Nigella Lawson‘s latest recipe book has taken a slightly more health-conscious turn, but let’s get one thing straight: she’s not a fan of dieting.
Even the term “clean eating” — you know, the one that always appears in hashtag form beneath Instagram photos of kale smoothies and salads — doesn’t sit right with her.
“I don’t like the term because I hate the implication that the other food is dirty and therefore something to be ashamed of,” the English chef tells the latest edition of Sunday Style.
In the interview, Lawson also shares her concern about our culture’s “fixation” with thinness. It’s something she observes among friends and acquaintances, and the example she uses to illustrate her point one we’ve all borne witness to — or done ourselves.
“When people come over to my house for supper, I would never expect anyone to eat something sweet if they didn’t want to, but I’ve noticed how all the people who say, ‘Oh no, nothing for me’ – and, sadly, this is nearly always women – get a fork out and start picking at the cake,” she says. (See Lawson chat with Mamamia co-founder, Mia. Post continues after video.)
“In the end, they’ve eaten much more than everyone else! So, the thing is, if I feel like chocolate cake, I’ll have a slice.”
Lawson, whose new cookbook Simply Nigella has recently hit stores, believes her positive, realistic attitude to food and “living well” was largely influenced by her mother’s experience with an eating disorder.
“I felt very strongly that I was not going to be tyrannised in that way. Also, if you’ve known three people you love very much die of cancer, you do not equate extreme thinness with healthiness,” the mum of two says.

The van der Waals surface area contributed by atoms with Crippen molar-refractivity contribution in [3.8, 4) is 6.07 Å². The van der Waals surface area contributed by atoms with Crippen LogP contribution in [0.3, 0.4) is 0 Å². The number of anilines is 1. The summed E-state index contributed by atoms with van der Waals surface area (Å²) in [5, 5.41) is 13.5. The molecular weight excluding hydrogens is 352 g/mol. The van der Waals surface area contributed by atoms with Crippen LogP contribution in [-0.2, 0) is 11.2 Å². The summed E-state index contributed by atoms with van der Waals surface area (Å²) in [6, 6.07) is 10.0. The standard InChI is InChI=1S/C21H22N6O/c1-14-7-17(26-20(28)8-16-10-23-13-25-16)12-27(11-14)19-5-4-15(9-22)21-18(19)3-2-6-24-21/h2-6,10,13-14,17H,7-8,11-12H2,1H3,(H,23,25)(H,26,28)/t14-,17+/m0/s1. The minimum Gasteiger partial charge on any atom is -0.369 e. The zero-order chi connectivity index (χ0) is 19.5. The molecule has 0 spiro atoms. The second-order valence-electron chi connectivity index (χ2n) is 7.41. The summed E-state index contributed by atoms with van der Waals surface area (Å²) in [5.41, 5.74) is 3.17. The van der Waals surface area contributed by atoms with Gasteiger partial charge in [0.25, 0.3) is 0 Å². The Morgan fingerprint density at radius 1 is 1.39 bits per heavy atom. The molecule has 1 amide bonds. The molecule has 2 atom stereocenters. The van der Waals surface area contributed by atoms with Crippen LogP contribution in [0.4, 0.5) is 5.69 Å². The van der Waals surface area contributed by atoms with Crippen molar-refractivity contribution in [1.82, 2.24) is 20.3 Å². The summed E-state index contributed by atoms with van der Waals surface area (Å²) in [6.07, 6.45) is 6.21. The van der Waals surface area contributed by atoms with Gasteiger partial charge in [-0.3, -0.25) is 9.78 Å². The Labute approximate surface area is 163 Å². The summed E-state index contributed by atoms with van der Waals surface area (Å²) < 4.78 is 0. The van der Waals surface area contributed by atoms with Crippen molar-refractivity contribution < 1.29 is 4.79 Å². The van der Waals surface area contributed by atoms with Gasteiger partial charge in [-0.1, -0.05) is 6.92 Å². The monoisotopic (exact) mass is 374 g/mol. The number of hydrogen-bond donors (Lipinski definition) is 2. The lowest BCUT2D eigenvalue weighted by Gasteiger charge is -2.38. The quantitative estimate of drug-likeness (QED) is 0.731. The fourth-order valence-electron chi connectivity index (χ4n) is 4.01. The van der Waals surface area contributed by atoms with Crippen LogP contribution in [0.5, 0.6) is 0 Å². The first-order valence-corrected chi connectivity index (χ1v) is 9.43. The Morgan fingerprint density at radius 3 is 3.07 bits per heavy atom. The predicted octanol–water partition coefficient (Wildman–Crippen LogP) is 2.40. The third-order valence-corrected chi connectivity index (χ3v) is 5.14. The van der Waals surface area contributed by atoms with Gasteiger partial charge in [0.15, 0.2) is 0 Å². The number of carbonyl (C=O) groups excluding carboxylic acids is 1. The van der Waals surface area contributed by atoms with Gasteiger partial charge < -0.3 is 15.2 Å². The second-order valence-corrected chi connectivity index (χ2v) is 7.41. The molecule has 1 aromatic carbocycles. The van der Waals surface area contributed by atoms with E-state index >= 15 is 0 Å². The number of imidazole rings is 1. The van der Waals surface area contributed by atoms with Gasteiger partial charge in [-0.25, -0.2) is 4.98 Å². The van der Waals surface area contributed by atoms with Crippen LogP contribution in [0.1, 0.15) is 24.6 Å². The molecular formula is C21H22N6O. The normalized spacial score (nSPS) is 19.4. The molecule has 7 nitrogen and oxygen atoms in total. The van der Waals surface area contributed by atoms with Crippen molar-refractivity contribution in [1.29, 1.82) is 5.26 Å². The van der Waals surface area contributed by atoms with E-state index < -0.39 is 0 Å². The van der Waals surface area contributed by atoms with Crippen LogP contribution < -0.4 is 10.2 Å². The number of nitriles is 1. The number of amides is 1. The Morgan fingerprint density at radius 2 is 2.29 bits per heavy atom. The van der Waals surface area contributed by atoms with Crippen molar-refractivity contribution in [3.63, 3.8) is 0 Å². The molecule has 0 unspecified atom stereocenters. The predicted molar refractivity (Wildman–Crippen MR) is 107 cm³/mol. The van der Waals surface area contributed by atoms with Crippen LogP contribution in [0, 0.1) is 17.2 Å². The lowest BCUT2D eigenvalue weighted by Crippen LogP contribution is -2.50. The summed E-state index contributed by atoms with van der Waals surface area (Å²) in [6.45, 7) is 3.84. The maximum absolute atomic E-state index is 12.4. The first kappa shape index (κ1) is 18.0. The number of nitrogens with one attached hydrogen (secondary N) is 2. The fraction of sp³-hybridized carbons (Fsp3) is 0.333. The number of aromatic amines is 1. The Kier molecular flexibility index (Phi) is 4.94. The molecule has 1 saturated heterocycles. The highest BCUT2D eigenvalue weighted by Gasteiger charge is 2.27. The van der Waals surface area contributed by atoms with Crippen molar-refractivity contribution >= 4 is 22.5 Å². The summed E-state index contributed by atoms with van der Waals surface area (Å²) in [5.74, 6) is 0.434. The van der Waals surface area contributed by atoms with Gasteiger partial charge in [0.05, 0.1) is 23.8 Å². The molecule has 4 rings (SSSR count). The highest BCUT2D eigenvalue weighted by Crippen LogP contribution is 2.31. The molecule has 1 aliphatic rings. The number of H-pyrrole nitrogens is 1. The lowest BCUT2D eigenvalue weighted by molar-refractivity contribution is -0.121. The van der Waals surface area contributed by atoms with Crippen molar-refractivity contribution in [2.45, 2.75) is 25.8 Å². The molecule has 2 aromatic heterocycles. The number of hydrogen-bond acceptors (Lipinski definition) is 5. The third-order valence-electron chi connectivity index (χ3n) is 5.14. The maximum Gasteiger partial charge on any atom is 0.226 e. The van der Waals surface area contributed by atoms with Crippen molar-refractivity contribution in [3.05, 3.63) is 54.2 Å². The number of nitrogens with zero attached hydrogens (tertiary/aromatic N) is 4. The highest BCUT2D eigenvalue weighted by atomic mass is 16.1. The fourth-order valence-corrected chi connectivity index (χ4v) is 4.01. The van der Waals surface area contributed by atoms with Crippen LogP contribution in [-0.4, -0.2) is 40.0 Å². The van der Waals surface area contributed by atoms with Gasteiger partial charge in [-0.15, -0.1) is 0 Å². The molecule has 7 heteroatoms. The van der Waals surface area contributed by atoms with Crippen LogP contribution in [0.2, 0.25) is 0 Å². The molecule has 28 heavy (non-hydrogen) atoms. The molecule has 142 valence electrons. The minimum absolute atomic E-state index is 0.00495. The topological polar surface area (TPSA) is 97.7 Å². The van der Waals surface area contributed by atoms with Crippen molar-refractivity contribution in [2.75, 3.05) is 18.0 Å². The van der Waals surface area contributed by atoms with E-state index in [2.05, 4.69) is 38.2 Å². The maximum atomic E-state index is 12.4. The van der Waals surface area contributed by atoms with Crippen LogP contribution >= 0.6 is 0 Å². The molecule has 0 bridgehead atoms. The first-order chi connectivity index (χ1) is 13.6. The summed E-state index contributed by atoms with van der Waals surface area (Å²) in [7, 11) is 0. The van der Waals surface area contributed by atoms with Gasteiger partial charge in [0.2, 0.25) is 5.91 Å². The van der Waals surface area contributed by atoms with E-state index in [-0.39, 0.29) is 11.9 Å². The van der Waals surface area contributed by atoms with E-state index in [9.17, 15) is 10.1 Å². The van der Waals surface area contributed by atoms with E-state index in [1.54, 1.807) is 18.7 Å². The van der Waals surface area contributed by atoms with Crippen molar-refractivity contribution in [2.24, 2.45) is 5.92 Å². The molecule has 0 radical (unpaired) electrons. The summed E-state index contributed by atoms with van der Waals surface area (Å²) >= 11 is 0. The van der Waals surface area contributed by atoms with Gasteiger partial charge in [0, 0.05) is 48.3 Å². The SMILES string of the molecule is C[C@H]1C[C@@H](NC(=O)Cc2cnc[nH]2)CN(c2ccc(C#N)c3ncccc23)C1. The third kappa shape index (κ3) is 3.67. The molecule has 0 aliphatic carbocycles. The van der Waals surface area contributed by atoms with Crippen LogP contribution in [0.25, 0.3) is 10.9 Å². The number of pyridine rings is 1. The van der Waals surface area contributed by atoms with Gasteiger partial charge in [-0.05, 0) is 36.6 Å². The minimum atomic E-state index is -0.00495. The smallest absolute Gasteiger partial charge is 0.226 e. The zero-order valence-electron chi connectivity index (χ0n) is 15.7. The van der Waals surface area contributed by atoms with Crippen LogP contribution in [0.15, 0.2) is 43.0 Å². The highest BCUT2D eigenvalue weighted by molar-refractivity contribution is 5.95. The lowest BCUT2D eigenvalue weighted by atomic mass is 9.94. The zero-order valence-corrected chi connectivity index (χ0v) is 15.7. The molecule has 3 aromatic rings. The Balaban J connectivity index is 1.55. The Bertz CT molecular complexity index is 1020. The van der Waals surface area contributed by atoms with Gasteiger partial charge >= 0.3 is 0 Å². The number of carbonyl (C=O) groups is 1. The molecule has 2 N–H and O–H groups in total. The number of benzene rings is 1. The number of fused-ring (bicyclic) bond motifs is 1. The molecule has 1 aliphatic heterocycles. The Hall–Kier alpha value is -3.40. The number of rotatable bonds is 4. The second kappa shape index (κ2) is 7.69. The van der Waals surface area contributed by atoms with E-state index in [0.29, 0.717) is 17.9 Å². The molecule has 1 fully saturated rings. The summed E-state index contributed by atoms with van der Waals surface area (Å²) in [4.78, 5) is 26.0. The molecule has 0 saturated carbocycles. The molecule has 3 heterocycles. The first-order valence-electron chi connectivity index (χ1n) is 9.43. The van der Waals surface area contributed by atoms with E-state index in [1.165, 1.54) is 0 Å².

“I have an emotional relationship to food, but I don’t use food as emotional ballast. If something isn’t right, you can’t make it right with food, but certainly it improves the quality of my life to eat well.” (Post continues after gallery.)
While she’s not an advocate of dieting, the 55-year-old has been making an effort to look after her health by eating a well-balanced diet and practising ” a rather slow form of yoga” called Iyengar.
“I wouldn’t want a life where I lived on chia seed pudding, just as I wouldn’t want a life where I lived on eggs Benedict or steak and chips,” she told Good Housekeeping magazine last month.
“I love kale and I’m an avocado obsessive. But life is about balance, it’s not about being smug. You don’t eat things because you think they’re good for you.”
Although she’s looking svelte lately — “I feel like I haven’t lost weight, but I’m possibly in better shape,” as she put it in Good Housekeeping — Lawson explains her motivation hasn’t been aesthetically-driven.
“I’m my children’s only parent, I’m getting older and being healthy is important to me,” she explains to Sunday Style.
“Feeling that I should be in a smaller dress size would involve going against my nature in the sense of what my physique is. I would have to undereat and I think that’s incredibly bad for you.”
As if we couldn't possibly love this woman and her life philosophies more, Lawson also refuses to buy into the narrative that growing older is something to be feared and disguised.
“I never lie about my age,” she says.
“My mother died at 48, my sister died at 31, my first husband died at 47. So, when people can’t get old, that’s the tragedy. The notion that somehow getting older is a bad thing is really strange to me, because the alternative is worse.”
What's your favourite Nigella Lawson recipe?